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Richmond, here I come!

May 8, 2012

In one month, my family will be heading off to Richmond, Virginia, a few weeks shy of the fourth anniversary of our moving to Kansas. I’ve been back four times in those four years, and every time, I visit friends and go to places in Richmond I love or want to see.

My trips to Richmond always make me remember the adage “You don’t know what you’ve got until it’s gone.” For 15 years, I lived in the city that was the capital of the Confederacy during the Civil War. I lived less than three hours from Washington, D.C., the Atlantic Ocean, and the Appalachian Mountains. For field trips, I went to Jamestown, Yorktown, Williamsburg, Civil War battlefields, and D.C., among other places. The city in which I lived has so much history; it’s unbelievable. But growing up, I never truly appreciated how epic where I lived was. Sure, I visited all the sites, but I don’t know if I ever really took it all in.

Last summer, I went on Richmond’s Canal Walk, where visitors can walk on various paths around the James River canal and eventually end up at a museum and on a bridge. That bridge made me realize what an incredible place Richmond is, for from that position, I could see a beautiful skyline against nature’s water, and I was standing on the forefront of history. That bridge contained quotes from Abraham Lincoln, for events during the Civil War took place in the exact spot on which I stood. It’s pretty amazing when you think about it – how almost 150 years ago, Richmond was destroyed, and in those last 150 years, so much – so much – has changed.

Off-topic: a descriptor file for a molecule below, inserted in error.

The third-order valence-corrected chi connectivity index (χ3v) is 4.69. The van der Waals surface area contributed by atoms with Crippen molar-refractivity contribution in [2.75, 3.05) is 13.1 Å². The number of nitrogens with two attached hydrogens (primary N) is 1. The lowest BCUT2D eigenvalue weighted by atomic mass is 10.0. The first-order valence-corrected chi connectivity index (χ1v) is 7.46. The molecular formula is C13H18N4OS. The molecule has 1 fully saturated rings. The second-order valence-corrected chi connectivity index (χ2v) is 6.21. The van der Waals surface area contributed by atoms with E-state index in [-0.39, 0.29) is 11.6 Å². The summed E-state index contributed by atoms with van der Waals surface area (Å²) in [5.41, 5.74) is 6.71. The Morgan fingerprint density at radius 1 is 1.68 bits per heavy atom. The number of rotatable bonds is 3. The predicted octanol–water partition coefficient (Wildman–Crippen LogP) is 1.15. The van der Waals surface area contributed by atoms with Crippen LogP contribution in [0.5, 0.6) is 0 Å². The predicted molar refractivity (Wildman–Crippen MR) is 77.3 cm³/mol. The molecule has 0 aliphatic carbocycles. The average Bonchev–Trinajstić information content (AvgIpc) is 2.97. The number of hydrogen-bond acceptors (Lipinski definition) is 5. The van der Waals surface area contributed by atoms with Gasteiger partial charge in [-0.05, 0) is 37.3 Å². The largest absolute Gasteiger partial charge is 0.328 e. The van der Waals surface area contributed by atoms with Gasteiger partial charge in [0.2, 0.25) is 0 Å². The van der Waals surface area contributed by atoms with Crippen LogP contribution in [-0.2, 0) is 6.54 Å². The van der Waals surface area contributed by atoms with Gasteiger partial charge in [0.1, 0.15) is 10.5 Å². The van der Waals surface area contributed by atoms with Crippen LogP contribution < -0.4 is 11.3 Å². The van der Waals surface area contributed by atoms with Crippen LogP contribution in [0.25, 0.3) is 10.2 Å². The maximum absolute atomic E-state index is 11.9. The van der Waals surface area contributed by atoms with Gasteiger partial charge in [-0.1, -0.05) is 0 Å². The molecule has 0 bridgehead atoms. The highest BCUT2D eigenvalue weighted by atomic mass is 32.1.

On that same trip to Richmond, I traveled to Washington, D.C. and hit up all the monuments and a few museums. D.C. is one of my absolute favorite places to visit. It has so much history already, and history is being made every day, but beyond that, most attractions are free. But seriously, actually standing in front of the Library of Congress, touching the Washington Monument, reading Abraham Lincoln’s words on the walls of his memorial, and being in the capital city of our nation is something everyone – history buff or not – should experience.

I’m not sure how much I will actually get to do on this trip to Richmond – it’s more of a visiting family trip than anything else – but I’m excited to just go back to the place it all began for me. I was born in Hartford, Connecticut, but Richmond is the place that made me who I am. The people I met and teachers I had during those 15 years of my life sculpted me, and anything beyond that has just added to the difference that was already made.

I’m looking forward to seeing my family and some friends and being in one of the capitals of history – and the capital of my history.


From → Miscellaneous

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